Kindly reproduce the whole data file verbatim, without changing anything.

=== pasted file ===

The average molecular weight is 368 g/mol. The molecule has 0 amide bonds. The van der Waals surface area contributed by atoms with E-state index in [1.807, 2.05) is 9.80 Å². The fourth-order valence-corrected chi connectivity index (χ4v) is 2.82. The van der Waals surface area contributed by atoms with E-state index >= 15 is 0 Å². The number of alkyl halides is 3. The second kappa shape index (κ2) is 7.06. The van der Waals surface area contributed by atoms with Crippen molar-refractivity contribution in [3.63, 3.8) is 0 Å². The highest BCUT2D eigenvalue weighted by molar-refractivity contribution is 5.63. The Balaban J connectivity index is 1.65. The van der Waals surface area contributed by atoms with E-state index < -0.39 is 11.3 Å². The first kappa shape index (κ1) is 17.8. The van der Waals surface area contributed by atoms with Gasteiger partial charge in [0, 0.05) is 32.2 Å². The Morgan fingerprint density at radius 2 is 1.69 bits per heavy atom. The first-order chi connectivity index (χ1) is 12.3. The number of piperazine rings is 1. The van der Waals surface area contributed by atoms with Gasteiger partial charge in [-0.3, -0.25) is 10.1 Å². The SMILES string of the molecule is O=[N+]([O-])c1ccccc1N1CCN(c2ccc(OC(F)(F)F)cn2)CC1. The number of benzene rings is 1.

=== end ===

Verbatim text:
The average molecular weight is 368 g/mol. The molecule has 0 amide bonds. The van der Waals surface area contributed by atoms with E-state index in [1.807, 2.05) is 9.80 Å². The fourth-order valence-corrected chi connectivity index (χ4v) is 2.82. The van der Waals surface area contributed by atoms with E-state index >= 15 is 0 Å². The number of alkyl halides is 3. The second kappa shape index (κ2) is 7.06. The van der Waals surface area contributed by atoms with Crippen molar-refractivity contribution in [3.63, 3.8) is 0 Å². The highest BCUT2D eigenvalue weighted by molar-refractivity contribution is 5.63. The Balaban J connectivity index is 1.65. The van der Waals surface area contributed by atoms with E-state index < -0.39 is 11.3 Å². The first kappa shape index (κ1) is 17.8. The van der Waals surface area contributed by atoms with Gasteiger partial charge in [0, 0.05) is 32.2 Å². The Morgan fingerprint density at radius 2 is 1.69 bits per heavy atom. The first-order chi connectivity index (χ1) is 12.3. The number of piperazine rings is 1. The van der Waals surface area contributed by atoms with Gasteiger partial charge in [-0.3, -0.25) is 10.1 Å². The SMILES string of the molecule is O=[N+]([O-])c1ccccc1N1CCN(c2ccc(OC(F)(F)F)cn2)CC1. The number of benzene rings is 1.